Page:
Elder bought her first e-bike in April of 2020 during the pandemic “bicycle boom.” She was looking for a healthy way to get outside and exercise. Initially, she worked hard to ride six to eight miles. Within three months she was completing rides of 20 miles or more. By the end of 2020, Elder had pedaled more than 1,000 miles and was feeling fitter and happier than she had in years.

Her confidence and mileage increased to more than 1,600 miles in 2021, when she participated in Cascade’s Lake Chelan Tour Lite. She bought her second e-bike, a RadMission from Rad Power Bikes, plus a spare battery for longer rides. Elder also volunteered to support STP so she could check out the 206-mile route, which she plans to ride in two days, and figure out how many batteries she would need.

This year, she registered for STP and began training. In February, Elder traveled to southern California to ride the Tour de Palm Springs. She finished the 80-mile route plus the five miles each way from her hotel in five-and-a-half hours with the use of two batteries. 


Elder felt so good the next day that she went out and did another 38-mile ride. “I realized that if I got enough sleep I should have no trouble doing STP in two days.”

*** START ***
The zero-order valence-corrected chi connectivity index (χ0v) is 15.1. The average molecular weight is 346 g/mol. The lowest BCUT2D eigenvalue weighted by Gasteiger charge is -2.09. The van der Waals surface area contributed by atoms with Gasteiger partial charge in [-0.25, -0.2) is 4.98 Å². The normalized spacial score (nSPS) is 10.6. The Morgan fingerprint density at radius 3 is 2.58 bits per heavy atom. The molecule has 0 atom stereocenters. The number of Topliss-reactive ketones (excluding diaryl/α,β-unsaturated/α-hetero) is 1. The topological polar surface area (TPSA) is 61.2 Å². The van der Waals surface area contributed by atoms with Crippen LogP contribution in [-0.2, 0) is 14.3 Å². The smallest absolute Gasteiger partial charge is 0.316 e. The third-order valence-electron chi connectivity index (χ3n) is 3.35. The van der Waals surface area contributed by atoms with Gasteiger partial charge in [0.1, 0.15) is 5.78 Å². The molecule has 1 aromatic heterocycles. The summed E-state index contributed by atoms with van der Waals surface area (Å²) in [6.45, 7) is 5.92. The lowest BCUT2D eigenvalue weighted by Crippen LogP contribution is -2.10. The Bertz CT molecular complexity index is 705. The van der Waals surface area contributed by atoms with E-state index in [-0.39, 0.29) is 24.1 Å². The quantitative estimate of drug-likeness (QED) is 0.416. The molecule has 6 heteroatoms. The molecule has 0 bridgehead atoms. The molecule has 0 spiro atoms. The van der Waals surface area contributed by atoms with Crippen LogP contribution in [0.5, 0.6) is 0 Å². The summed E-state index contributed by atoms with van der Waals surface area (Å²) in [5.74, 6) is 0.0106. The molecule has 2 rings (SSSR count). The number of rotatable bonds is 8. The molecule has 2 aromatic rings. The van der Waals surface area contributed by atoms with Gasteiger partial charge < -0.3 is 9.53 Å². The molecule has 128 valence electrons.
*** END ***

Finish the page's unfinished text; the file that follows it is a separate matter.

Elder has rides and events planned for just about every weekend from now through July including: a 10-day bike tour in the Netherlands, the Ride for Major Taylor on April 23, the 70-mile route at Cascade’s Flying Wheels ride on June 3, and Cascade’s new Winthrop Gravel Tour Lite, June 23-25

On weekdays, Elder leads and participates in Cascade’s Free Group Rides.

“When I got my e-bike three years ago, I thought it would be a good way for me to get exercise during Covid. Now I feel that I can do anything I put my mind to, no matter my age.”

Amy Kate Horn: Jumping for the Joy of Bicycling

“Bicycling is my preferred mode of transportation, not only because it's cost efficient and ethical, but because it's a joy-inducing adventure at human scale,” says Amy Kate Horn. 


“You can see, smell, and hear more than when you're in a car, and it's simple to veer off course or stop to explore.”

Horn, 47, began riding bikes regularly five years ago when she moved to the Georgetown neighborhood of Seattle. She doesn’t let the lack of bike infrastructure in Georgetown and South Seattle stop her from riding.

“My bike is my go-to vehicle for getting around the city,” Horn says. “It kills me to use a car for errands or commutes.”

As an STP Ambassador, Horn wants to represent “nonconforming, inclusive, and lighthearted people” who ride bikes for fun. She calls STP a bucket-list ride. “STP sounds both fun and challenging, and those are the goals that tend to be the most rewarding.” 

Horn’s favorite bike accessory? Her rainbow LED spoke lights. Favorite thing to do while bicycling? Stopping to snap photos of herself jumping for joy.


“Jumping shows the levity I feel while bicycling. If you see me riding around Seattle, or during STP, please join me for a jump!”